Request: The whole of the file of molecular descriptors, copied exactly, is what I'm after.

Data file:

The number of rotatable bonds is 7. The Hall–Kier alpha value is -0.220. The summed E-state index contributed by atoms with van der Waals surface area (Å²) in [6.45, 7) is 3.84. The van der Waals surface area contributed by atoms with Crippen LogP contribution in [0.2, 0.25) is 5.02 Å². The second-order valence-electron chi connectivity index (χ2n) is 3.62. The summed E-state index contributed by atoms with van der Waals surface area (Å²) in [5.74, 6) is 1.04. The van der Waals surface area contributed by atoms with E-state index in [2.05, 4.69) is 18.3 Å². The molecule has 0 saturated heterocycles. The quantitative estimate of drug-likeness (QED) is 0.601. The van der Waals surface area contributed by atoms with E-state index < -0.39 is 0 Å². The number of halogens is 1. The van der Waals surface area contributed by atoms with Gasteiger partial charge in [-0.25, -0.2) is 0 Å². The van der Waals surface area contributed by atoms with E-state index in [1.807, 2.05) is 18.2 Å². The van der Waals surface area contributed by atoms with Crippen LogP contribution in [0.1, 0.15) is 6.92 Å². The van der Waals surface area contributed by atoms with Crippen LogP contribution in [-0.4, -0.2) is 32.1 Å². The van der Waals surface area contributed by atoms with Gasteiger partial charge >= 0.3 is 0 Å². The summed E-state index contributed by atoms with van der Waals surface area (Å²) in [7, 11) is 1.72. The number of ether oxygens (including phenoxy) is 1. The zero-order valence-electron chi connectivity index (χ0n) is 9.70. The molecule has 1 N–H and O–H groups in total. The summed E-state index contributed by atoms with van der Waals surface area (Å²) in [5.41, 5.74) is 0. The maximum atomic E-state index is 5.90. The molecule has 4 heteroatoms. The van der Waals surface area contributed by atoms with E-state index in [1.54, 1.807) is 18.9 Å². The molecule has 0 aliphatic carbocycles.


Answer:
The number of rotatable bonds is 7. The Hall–Kier alpha value is -0.220. The summed E-state index contributed by atoms with van der Waals surface area (Å²) in [6.45, 7) is 3.84. The van der Waals surface area contributed by atoms with Crippen LogP contribution in [0.2, 0.25) is 5.02 Å². The second-order valence-electron chi connectivity index (χ2n) is 3.62. The summed E-state index contributed by atoms with van der Waals surface area (Å²) in [5.74, 6) is 1.04. The van der Waals surface area contributed by atoms with E-state index in [2.05, 4.69) is 18.3 Å². The molecule has 0 saturated heterocycles. The quantitative estimate of drug-likeness (QED) is 0.601. The van der Waals surface area contributed by atoms with E-state index < -0.39 is 0 Å². The number of halogens is 1. The van der Waals surface area contributed by atoms with Gasteiger partial charge in [-0.25, -0.2) is 0 Å². The van der Waals surface area contributed by atoms with E-state index in [1.807, 2.05) is 18.2 Å². The van der Waals surface area contributed by atoms with Crippen LogP contribution in [0.1, 0.15) is 6.92 Å². The van der Waals surface area contributed by atoms with Crippen LogP contribution in [-0.4, -0.2) is 32.1 Å². The van der Waals surface area contributed by atoms with Gasteiger partial charge >= 0.3 is 0 Å². The summed E-state index contributed by atoms with van der Waals surface area (Å²) in [7, 11) is 1.72. The number of ether oxygens (including phenoxy) is 1. The zero-order valence-electron chi connectivity index (χ0n) is 9.70. The molecule has 1 N–H and O–H groups in total. The summed E-state index contributed by atoms with van der Waals surface area (Å²) in [5.41, 5.74) is 0. The maximum atomic E-state index is 5.90. The molecule has 4 heteroatoms. The van der Waals surface area contributed by atoms with E-state index in [1.54, 1.807) is 18.9 Å². The molecule has 0 aliphatic carbocycles.